Or you get Left Behind and your emails get sent – I don’t know what would be funnier, having NONE of your 62 around to get them, or some of them around to come and laugh at you.

    [Though I expect they’ve got nothing at all.]

  18. I looked at the site because of this blog entry and as a Christian, I can find the site both appealing and offensive, depending on how I look at it. What’s interesting is that the blogger wrote that we should not judge others and yet look at how many comments on the blog were judgements about this being a scam. A scam it may be but then again, what if they are sincere in their beliefs and just need money to support their goal of reaching those “Left Behind”?

    A point about judging being a sin: actually, Paul wrote that we should not judge those that are not Christians because they live by a different standard. Judging Christians is to be limited to judging their actions, not on whether they are worthy to be saved. When Jesus preached on not judging lest you be judged, he’s saying to make sure you’re not guilty of the same sin lest you be held to the same standard and punishment as the one you’re judging. So judging is not a sin in and of itself so long as it’s done with a right motive.

    I should also point out that not every Christian believes people will be “Left Behnd” in a so-called Pre-Trib Rapture. For sure, this is more a theological issue rather than an astronomy issue, but if you believe in a Post-Trib Rapture, then the site is useless. I could very easily lay out the arguments for a Post-Trib Rapture but this isn’t the place for doing so.

    Lastly, someone stated “It just confirms the arrogance of the religious whether they be Christian, Jew, Muslim, or Hindu etc.”. I looked up “arrogant” on wikipedia and it referred me to “Pride” which says “a lofty view of one’s self or one’s own. Pride often manifests itself as a high opinion of one’s nation (national pride), ethnicity (ethnic pride), or appearance and abilities (vanity). Pride is considered a negative attribute by most major world religions, but some philosophies consider it positive. The opposite of pride is humility.” Considering that most major religions value humility over arrogance and most Christians don’t consider themselves better than anybody else, that’s an arrogant statement to make on your part. What if, just what if, Christianity was the only way as Jesus said and you really were wrong? There are many people who believe global warming is happening right now and many who don’t or don’t care. Am I arrogant for saying “The end is coming if we don’t start changing our ways?”. Not if I’m right. If I’m wrong, I’m only to be pitied.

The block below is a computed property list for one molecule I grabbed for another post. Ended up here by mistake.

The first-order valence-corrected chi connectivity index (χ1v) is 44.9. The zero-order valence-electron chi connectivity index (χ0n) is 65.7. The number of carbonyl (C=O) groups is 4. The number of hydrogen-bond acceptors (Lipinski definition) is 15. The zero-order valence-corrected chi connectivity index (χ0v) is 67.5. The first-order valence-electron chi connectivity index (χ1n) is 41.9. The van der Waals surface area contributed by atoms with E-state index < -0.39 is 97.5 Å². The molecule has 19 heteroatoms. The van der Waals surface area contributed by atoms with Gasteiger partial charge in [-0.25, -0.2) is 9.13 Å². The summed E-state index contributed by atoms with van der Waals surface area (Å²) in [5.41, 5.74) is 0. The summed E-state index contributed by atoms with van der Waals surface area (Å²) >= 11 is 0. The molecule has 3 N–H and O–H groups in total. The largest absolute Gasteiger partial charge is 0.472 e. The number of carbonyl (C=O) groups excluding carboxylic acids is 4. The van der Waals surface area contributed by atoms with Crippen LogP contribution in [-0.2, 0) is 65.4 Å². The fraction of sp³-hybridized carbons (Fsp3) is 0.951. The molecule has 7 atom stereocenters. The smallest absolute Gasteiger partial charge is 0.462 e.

So while I wouldn’t spend my $40 on the website because I don’t feel the need to, I would suggest we all refrain from judging the people that created the site. If you hadn’t made a stink about it, I wouldn’t have even known it existed. By talking about it, you probably made them a little bit richer, sincere or not, by your free advertising. Let’s talk about things that are positive and more on topic in relation to astronomy!

  19. brother that line “….and most Christians don’t consider themselves better than anybody else….” ,well lets just say i find it a little, any a tad difficult to digest.
    but leaving it at that ..lets us all argue no further and provide these guys (deserved or not) with even more free advertisement and publicity, lets all just go and read some great astronomy blog, whats say you all?

    11.45 am
    Calcutta, India.

  20. Pamela

    I just happened to be reading this page from your blog when I was hit by an ad (via the Ads by Google section on your page) for Scientology.org. I was shocked, mostly because I couldn’t possibly imagine how you could be a supporter of such an exploitative and insidious cult. Is it that you have no control over the ads displayed or am I wrong in thinking that you couldn’t be supportive of Scientology?

    There is something to be said for the importance of exposure to all information available, so an ad for scientology might seem relevant for us, your audience, given the nature of the questions you address in your writings. Yet, there is something that feels fundamentally wrong (exactly) because it is an ad and (especially) to me because it is scientology.

    I realize this is not on topic for the posting but this just happened to be the page where the ad was served.

  21. I don’t have meaningful control over the ads. I’m sorry you saw a scientology one.

    I don’t actually have the money to easily afford my server costs, so ads are how this blog is supported. I hate having to have them, but they are what’s required until I either have a better job or a fairy god parent paying the bills.

    so sorry. I do not support scientology and fear they may do a lot of harm.

  22. I figured that much. I totally understand. I think you can find Fairy God Parents at the local Walmart on the no-frills aisle.

    And PS: Thank you for all your work in Astronomy and the dissemination of information. I have become a huge fan of Astronomy Cast and the intricate process of understanding the cosmos.